Tuesday, July 16, 2013

Tuesday, July 16, 2013 3:33 pm by M. in , , , , , ,    No comments
The Galbraith/Rowling affaire is still very present in the British newspapers with mentions to other famous writers under pseudonyms:
The Brontë sisters published under the names Currer, Ellis and Acton Bell 170 years ago, because, as Charlotte said with admirable understatement, “We had a vague impression that authoresses are liable to be looked on with prejudice.”
Times have only changed in that any author, male or female, is now subject to merciless scrutiny – and their fiction, which should speak for itself – judged by external, irrelevant criteria. No wonder so many retreat to anonymity to write afresh. (Anna Maxted in The Telegraph)
Rowling joins the likes of the Brontë sisters, Doris Lessing and Ruth Rendell on the list of authors who have adopted noms de plume.
"I can absolutely understand why JK used a pseudonym," says literary agent Jane Gregory, who co-founded the Harrogate Crime Writing Festival and the Orange Prize. "The knives were out for her, weren't they?" (Ian Youngs in BBC News)
Charlotte, Emily and Anne Brontë used the names Currer, Ellis and Action Bell, respectively, to publish a book of poetry together in 1846. They continued to use the names when they went on to separately publish their own novels, including "Jane Eyre" by "Currer Bell," "Wuthering Heights" by "Ellis Bell" and "Agnes Grey" by "Action Bell." In 1850, Charlotte cleared up the mystery behind the names. She wrote that the sisters had used them because there were "averse to personal publicity" and that they had taken the names, "Christian" and "positively masculine," because their "mode of writing and thinking was not what is called 'feminine.' " (Tierney Sneed in US News)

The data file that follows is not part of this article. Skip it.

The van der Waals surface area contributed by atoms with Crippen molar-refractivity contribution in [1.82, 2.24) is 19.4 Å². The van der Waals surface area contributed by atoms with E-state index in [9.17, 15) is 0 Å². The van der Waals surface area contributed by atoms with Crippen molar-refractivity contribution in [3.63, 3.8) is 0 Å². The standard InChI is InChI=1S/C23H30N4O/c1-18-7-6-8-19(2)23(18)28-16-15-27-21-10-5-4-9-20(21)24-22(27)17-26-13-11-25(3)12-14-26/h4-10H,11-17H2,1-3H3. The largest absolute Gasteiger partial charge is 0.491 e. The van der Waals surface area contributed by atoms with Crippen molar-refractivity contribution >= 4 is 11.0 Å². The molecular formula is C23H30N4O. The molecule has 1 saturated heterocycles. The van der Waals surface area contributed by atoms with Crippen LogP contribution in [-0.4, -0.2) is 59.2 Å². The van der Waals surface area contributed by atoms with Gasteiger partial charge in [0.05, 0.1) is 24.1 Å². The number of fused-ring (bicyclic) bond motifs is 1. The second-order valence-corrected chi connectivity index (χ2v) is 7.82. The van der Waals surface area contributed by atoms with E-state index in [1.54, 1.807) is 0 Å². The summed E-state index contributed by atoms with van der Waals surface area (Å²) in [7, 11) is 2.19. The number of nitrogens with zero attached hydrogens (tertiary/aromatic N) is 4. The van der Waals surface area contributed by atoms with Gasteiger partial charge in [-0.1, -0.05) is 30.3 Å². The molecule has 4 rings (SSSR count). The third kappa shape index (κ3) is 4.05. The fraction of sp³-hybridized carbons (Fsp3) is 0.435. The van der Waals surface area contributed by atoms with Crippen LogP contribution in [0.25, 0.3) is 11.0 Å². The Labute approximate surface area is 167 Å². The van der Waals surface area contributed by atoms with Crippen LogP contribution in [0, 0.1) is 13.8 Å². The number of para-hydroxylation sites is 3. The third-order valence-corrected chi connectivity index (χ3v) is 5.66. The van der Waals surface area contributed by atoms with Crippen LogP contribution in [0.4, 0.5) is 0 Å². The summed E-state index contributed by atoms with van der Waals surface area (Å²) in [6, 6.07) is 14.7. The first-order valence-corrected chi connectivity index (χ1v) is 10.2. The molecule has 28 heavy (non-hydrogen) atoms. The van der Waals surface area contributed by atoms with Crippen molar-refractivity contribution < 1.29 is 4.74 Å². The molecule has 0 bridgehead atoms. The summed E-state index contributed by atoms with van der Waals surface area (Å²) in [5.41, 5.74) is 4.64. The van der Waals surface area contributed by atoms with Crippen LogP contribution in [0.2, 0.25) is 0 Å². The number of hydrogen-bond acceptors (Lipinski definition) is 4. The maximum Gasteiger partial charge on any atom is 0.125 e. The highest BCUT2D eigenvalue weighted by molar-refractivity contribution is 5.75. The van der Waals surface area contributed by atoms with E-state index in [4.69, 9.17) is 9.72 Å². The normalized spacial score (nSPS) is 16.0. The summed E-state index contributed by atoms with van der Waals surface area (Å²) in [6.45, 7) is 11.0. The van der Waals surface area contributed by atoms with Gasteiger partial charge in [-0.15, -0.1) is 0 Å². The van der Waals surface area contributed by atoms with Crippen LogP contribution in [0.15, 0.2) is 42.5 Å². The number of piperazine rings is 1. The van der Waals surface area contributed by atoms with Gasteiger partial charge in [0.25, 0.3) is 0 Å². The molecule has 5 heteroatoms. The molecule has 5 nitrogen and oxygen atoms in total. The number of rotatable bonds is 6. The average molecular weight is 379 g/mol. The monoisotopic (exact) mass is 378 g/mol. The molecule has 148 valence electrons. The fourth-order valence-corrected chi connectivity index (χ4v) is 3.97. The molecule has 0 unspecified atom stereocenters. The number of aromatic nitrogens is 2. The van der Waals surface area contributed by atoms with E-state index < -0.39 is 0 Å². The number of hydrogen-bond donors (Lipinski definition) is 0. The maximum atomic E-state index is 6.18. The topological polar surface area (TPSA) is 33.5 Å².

When Jane Eyre, by a "Currer Bell", was published in 1847, it was instantly popular. But as speculation grew that Currer Bell was actually a woman, the language and sentiments of the novel suddenly appeared "coarse". Critic G.H. Lewes advised Bell, or rather, Charlotte Brontë, to write more temperately, following in the measured footsteps of Austen. (The Indian Express)
The irony here is that for centuries, women have been publishing under male or, at best, ambiguous pseudonyms as an end-run around a sexist literary culture that otherwise would have ignored them. The Brontë sisters did it because, as Charlotte later wrote, “we had a vague impression that authoresses are liable to be looked on with prejudice.” (Lev Grossman in Time)
While many contemporary writers have taken up pen names for various creative reasons, the famous Brontë sisters did so out of necessity. In 19th century England, women were not permitted to publish, and so the sisters adopted the male pseudonyms Currer, Ellis and Acton Bell, each maintaining their first initials. In May, 1846, they published their first anthology of poetry using these names. Though this initial work wasn’t very successful, some of the sisters’ most famous and best-selling works were also published under these pen names, like Charlotte’s Jane Eyre and Emily’s Wuthering Heights, both in 1847. The following year, Charlotte and Anne travelled to London to meet face-to-face with their publisher, ultimately revealing that they were indeed women. (Samantha Grossman in Time)
The Guardian has even a quiz:
3. What surname did literary sisters Charlotte, Emily and Anne Brontë adopt?
Barker (Ashley Kirk)
And Denver Post, Hollywood.com, Beaumont Enterprise...

Entertainment Weekly lists the 100 All-Time Greatest Novels:
16. Charlotte Brontë, Jane Eyre (1847)